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In April this year, AdDuplex published its Windows OS market share number, and it was not good news for Microsoft, as Windows 11 grew by only 0.4 percent back then. But the research firm’s latest June data has some good news for the Redmond giant.
According to AdDuplex’s latest June data, Microsoft’s Windows 11 now claims slightly more than 23 percent market share, up from 19.7% in April. In terms of growth rate, the desktop operating system has seen less than 3.5 percent growth over the two months. It’s not great, but it’s not as bad as the April data.
It’s been over a year since Microsoft introduced Windows 11 to the world, and it managed to capture not even 25 percent of the market share. Windows 10 is still the most used desktop operating system, with more than 60 percent usage share. More specifically, Windows 10 21H2 is currently the most used version, with a usage share of slightly more than 38 percent. Windows 21H1 stands at 23.9%, more than the number of people running Windows 11.
Windows 11 will easily surpass 21H1 next month, but it looks like the former will remain the second most used Windows operating system for the next few months. The reason behind the noticeably slow adoption of Microsoft’s newest desktop OS could be that Microsoft made it a bit difficult to upgrade to the latest operating system. Aside from the infamous TPM 2.0 requirement, Microsoft has started forcing Windows 11 Pro users to set up a Microsoft account and to have an active internet connection when installing the OS.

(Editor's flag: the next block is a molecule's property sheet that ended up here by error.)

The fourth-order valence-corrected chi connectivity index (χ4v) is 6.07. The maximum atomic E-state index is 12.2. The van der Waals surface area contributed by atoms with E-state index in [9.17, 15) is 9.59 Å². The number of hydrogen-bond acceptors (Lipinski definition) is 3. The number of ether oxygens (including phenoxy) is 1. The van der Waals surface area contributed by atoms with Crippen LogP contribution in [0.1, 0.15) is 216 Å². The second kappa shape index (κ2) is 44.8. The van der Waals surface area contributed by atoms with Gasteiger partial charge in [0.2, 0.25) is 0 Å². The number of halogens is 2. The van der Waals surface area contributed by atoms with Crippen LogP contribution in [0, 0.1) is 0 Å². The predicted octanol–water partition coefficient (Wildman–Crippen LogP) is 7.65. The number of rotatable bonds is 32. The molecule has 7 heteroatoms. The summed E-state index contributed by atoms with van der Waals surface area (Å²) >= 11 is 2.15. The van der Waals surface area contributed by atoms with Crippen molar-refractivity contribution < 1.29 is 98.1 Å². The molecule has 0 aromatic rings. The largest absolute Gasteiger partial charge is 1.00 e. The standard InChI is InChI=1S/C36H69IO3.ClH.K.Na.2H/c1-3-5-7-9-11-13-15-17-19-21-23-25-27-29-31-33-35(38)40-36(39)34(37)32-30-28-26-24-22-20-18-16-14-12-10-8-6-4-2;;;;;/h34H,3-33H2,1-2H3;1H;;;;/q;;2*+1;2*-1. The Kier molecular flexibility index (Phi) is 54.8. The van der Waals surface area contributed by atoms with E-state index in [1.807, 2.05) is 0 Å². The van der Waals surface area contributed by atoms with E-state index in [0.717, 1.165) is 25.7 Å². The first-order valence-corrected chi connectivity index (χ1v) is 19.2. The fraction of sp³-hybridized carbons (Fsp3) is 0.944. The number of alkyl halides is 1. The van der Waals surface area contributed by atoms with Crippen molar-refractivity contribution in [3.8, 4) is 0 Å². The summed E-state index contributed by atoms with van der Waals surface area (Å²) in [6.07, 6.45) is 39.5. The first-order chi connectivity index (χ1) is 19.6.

As more people buy new Windows PCs, Windows 11 market share number will grow. That’s simple maths, but a large number of people using Windows 10 simply don’t want to upgrade to the newest Windows OS because of some missing features, including the ability to move the taskbar elsewhere. Hopefully, Microsoft will address these concerns users have with future Windows 11 updates.